Video Commissions

After receiving a message about the possibility of filming a specially requested video, I decided that I should come up with some guidelines to use if a customer approached me with a desire to have a video commissioned. I’ve given it a great deal of consideration, and these are the general rules that I’ll use to determine the cost of any commissioned piece.

First of all, any such video will be a “one-shot” film. It won’t be a part of the timeline of my Birchwood Academy series or any other ongoing series featured in my store. These storylines are my personal creative product, and I reserve all rights to script these products as I see fit. Therefore, any commissioned video must be a separate entity, and may only connect to the timeline of other videos commissioned by the same person. In this sense, it’s completely possible for a customer to commission an entire series, though such a situation would be unlikely.

When you contact me to request a commissioned piece, please be as detailed as possible as to what you’re looking for. This includes what sort of model you’re looking for, what the location should be like, any requirements for wardrobe or script, and your expected budget for the piece. If there’s anything SPECIFIC that you want for the video (for instance, if you have a model in mind, already, rather than simply telling me an idea of what the model should be like), then this information would also be helpful. The more that you can tell me at the start about what video you want, the better I’ll be able to track down and film what you’re looking for.

The base cost to produce any such commissioned video is $100. This equates to my portion of the revenue from the video. However, if the customer is willing to allow me to retain production rights to the video, and sell it on my store, then the base cost will be only $10. Depending on the length of the video, that could really be a good deal.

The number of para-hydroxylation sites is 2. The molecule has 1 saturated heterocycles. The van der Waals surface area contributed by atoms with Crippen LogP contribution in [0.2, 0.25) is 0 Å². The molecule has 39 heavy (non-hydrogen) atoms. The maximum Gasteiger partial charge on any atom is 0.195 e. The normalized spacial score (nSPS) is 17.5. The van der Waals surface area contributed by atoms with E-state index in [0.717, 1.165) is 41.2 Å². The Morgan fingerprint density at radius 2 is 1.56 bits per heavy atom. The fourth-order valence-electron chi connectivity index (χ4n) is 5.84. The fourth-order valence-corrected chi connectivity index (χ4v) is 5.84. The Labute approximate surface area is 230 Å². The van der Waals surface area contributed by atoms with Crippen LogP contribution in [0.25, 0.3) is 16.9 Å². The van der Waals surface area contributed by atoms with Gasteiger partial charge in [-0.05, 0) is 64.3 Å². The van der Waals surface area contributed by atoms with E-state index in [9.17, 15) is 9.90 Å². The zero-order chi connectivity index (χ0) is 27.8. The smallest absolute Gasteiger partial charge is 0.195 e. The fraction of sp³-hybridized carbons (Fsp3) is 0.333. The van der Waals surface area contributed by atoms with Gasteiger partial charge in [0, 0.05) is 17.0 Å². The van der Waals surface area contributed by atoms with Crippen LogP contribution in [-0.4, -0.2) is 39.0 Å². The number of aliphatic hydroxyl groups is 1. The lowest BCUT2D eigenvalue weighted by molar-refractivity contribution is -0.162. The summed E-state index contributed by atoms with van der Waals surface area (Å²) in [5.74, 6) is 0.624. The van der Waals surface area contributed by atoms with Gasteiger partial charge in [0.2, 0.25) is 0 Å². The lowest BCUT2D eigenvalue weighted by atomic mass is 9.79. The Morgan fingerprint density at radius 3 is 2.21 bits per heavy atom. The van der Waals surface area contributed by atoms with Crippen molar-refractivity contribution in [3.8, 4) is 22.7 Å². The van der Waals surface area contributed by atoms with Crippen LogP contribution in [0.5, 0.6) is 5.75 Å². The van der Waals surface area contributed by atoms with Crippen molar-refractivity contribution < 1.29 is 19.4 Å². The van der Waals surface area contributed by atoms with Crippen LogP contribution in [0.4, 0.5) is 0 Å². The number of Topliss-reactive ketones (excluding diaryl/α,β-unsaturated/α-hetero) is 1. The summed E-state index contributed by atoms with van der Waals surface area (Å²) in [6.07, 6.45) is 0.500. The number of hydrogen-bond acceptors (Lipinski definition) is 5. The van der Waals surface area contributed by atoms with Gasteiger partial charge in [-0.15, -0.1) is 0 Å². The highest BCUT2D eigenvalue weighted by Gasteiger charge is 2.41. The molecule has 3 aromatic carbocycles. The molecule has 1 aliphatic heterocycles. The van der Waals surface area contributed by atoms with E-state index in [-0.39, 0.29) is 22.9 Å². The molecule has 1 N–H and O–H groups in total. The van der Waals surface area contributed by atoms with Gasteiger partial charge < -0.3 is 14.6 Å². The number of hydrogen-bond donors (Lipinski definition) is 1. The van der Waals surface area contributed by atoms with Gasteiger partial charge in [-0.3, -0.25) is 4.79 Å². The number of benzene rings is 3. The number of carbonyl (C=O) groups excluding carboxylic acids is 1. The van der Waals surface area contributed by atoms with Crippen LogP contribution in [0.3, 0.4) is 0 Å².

The customer is responsible for paying any and all model fees involved with producing the video. Models may charge by the scene or by the hour, and the costs involved with vary accordingly. For models that charge by the scene, the customer will be charged for the number of scenes required to film the video. For models that charge by the hour, the customer will be charged according to the time required to film the video, rounded up to the nearest hour. If a model has a minimum scene/hour requirement, and the commissioned video falls beneath this requirement, then the total cost of the video will be based on this minimum, regardless of actual video length. If a model has to travel to the shoot, then any travel costs will also be figured into the model fees.

For models that I can easily obtain and shoot with, model fees may be negligible or nonexistent. For instance, if the customer chooses Cookie as the model for his video, then there is no model fee, as I can readily shoot with her at no charge to myself. Other “house models” that I shoot with on a regular basis and that are local to me would have a small charge, at most. Only when acquiring a model requires significant cost on my part will those costs be passed to the customer.

If the scene requires any special considerations, then any costs along those lines will be passed along to the customer. These could include, but are not limited to, location rental, wardrobe purchase, or compensation for additional hands on the set (cameraman, makeup artist, etc).

As you might imagine, costs could be very high if the customer has a very specific list of requirements for the video. Making such a video out of my own pocket would be a financial risk that could be catastrophic should a potential customer decide to skip out on payment after a video is completed. For this reason, once costs are projected for a video, the customer will be asked to provide payment in advance so that production costs may be paid as they are acquired. Filming on a commissioned piece will not begin until payment has been received.